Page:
Friend is still running E95 in the race car, no special fuel lines
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Old 01-06-2013, 04:13:18 PM
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Default Re: E15 Ethanol

They are likely metal, they likely will only get a light surface corrosion. I think it's the tiny passagways in things like carbs that get plugged up by surface corrosion. Maybe his carb's internal aluminum parts have a manufacturer's coating/plating to prevent corrosion. If plastic lines, car part store could have switched to ethanol type gas lines so they wouldn't have to stock 2 types.
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Old 01-06-2013, 04:21:29 PM
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Default Re: E15 Ethanol

Quote:
Originally Posted by len k View Post
They are likely metal, they likely will only get a light surface corrosion. I think it's the tiny passagways in things like carbs that get plugged up by surface corrosion. Maybe his carb's internal aluminum parts have a manufacturer's coating/plating to prevent corrosion. If plastic lines, car part store could have switched to ethanol type gas lines so they wouldn't have to stock 2 types.
Factory metal fuel lines run through interior of HER car, rubber lines connect to in-tank fuel pump, and from firewall to the injector pump, injectors are stock yet modified to deliver more fuel
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Old 01-06-2013, 04:38:02 PM
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Default Re: E15 Ethanol

If the car has injectors it's very likely it was made after the problems with ethanol surfaced ~20-30 years ago, so the rubber/plastic/metal parts of her car are likely ethanol compatable, from the manufacturer.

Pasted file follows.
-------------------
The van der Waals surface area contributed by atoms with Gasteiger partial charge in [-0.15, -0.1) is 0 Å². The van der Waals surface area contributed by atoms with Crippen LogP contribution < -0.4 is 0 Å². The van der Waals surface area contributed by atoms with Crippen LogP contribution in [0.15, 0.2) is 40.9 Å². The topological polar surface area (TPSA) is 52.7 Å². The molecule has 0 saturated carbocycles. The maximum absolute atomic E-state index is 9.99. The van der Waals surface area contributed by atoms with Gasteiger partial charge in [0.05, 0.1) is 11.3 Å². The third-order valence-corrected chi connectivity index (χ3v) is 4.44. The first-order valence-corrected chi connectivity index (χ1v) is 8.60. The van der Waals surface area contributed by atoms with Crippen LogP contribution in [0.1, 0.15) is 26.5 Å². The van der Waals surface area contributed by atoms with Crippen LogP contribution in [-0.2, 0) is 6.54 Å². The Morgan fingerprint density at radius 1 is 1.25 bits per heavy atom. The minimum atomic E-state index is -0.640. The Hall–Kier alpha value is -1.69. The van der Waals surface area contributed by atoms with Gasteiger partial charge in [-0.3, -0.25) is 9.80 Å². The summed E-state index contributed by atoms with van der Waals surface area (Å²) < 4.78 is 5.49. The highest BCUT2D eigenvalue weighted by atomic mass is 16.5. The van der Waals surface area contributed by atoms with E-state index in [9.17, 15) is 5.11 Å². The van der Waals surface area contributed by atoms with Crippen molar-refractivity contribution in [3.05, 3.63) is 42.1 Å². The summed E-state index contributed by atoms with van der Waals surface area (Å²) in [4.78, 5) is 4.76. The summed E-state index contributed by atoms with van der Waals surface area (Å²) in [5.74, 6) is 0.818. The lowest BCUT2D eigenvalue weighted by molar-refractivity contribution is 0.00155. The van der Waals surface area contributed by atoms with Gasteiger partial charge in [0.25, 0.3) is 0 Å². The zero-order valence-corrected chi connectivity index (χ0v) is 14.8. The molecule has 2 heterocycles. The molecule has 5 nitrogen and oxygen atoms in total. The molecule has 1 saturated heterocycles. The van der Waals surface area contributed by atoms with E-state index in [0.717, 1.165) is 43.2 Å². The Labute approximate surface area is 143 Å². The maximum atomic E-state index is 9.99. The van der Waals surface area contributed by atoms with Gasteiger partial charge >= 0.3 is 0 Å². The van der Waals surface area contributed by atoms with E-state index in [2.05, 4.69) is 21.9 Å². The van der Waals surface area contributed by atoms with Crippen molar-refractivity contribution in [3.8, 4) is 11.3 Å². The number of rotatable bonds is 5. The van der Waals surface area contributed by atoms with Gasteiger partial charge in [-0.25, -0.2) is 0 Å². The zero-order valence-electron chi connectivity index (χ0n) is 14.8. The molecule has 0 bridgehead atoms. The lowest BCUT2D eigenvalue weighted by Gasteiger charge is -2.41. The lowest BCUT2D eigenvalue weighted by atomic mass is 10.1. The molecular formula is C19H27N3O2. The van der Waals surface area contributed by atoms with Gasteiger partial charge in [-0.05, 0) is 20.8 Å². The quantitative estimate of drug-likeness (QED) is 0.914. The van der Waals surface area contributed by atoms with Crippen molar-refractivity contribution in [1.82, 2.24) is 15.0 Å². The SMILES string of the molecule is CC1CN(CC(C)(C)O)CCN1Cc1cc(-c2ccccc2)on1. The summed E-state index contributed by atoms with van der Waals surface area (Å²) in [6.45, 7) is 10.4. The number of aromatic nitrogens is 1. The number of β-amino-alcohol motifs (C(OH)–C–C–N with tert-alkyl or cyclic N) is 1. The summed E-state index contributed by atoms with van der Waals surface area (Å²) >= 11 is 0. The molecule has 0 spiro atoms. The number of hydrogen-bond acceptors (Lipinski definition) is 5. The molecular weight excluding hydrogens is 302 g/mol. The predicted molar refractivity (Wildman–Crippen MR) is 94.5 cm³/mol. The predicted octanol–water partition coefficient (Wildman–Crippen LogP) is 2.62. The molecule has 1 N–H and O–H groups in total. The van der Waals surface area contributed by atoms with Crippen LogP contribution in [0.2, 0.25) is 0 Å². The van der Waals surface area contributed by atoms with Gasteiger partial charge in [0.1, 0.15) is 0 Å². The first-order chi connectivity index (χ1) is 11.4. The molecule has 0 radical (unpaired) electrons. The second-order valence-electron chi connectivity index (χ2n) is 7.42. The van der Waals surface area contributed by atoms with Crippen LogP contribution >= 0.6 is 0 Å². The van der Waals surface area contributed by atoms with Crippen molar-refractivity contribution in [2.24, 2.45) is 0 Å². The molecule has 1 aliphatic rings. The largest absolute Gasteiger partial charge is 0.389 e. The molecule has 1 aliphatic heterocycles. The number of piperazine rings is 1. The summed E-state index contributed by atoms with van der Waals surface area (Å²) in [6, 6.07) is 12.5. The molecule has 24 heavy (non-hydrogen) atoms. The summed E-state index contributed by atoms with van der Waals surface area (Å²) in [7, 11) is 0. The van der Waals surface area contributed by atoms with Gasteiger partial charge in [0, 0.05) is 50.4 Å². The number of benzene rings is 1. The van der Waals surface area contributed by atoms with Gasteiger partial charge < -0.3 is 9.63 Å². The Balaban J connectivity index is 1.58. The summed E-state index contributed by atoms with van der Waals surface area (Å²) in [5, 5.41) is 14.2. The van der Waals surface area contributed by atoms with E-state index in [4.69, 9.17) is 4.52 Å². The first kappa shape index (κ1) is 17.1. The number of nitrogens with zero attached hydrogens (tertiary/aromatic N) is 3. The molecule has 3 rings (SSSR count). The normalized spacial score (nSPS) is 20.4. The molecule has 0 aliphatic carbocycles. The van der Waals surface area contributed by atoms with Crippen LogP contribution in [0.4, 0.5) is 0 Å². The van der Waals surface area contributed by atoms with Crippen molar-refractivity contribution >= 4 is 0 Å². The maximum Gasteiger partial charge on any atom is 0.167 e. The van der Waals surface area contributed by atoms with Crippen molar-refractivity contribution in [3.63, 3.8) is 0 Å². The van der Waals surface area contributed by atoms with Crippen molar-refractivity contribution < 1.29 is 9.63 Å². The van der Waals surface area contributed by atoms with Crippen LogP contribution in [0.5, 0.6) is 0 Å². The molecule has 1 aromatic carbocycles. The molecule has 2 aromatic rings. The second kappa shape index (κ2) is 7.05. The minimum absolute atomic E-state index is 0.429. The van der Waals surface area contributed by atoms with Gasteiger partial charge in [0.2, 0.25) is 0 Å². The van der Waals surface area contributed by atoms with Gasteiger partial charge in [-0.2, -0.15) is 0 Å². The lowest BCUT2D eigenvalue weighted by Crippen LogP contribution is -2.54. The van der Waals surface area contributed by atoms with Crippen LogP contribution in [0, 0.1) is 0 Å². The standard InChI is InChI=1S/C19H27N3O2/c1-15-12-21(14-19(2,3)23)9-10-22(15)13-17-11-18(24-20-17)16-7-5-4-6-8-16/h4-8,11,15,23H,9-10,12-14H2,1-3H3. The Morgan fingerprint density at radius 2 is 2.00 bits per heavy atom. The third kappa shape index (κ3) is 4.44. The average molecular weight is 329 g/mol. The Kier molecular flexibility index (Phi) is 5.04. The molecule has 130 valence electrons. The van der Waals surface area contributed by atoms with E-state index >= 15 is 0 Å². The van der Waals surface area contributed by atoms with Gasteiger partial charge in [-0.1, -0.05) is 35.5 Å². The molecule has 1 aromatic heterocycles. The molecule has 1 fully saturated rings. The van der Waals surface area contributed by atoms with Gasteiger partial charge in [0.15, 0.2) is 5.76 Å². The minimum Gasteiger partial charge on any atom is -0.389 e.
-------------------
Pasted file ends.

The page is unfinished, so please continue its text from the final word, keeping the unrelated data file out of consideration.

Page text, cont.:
---------- Post added at 03:38 PM ---------- Previous post was at 03:34 PM ----------

Other possiablities come when someone/mechanic has an OLD roll of gas hose (not ethanol compatable) that they want to use/get rid of.
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Old 01-06-2013, 05:54:01 PM
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Wink Re: E15 Ethanol

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Originally Posted by len k View Post
And I guess if you have an older car, you can't let it just sit (like I did). Guess ethanol sucks up water from the air, and that builds up and causes corrosion of unprotected metals.
Looks like a good place to post a link to my video again....

http://youtu.be/SDqefZuMenU

1937 Ford truck Flathead V8 after setting for 14 years with a broken spring in the distributor. Rebuilt the distributor, put in a new battery, and fired right up, running just fine on a mixture of 15-17 year old E10. Other than priming the carb with fresh gas to cut down on cranking time, NOTHING was done to the carburator which has still not been touched since I rebuilt it in 1978 ! No carb cleaner, No idle adjustments, No Nothing.

It's a very short video of it running in the shed, but after I shot it, I pulled the truck out in the yard where it ran for a 1/2 hour or so before driving it 4 miles to the nearest gas station to add a few more gallons to it.

That was with a 1/4 tank (or less) of E10 setting in a building with a dirt floor and high humidity for 14 years with a vented gas tank.

No Problems what so ever. I've had to replace the points and battery a few times over the years, but I haven't touched the carb in 34 years. The fuel pump is a NOS replacement I put on it in the early 1980s. I ran regular gas in it when it was still available, a couple partial tanks of racing fuel just to see what it would do, then Unleaded, and then E10 ever since the local stations switched over to that. The old Flathead runs the same with any of them, and it is NOT running rich.... at least not on the idle circuit which was adjusted lean when set up in 1978. The main jets are stock, whatever size they are.... if they are rich, they haven't ever fouled the plugs, as they are still what I put in it in 1978 as well (and maybe about due for a change, but with what little I drive it, probably good for a few more years) The truck sets more than it's driven. Not counting the 14 year hibernation, it sets for 5 months from late fall to mid spring and then usually gets out once every other week for a short drive during the summer, setting for 2 weeks, driven 14 miles, setting for 2 weeks, driven 14 miles, setting for 2 weeks.............. and then setting for 5 months again. Year after year after year with E10 and a humid storage building.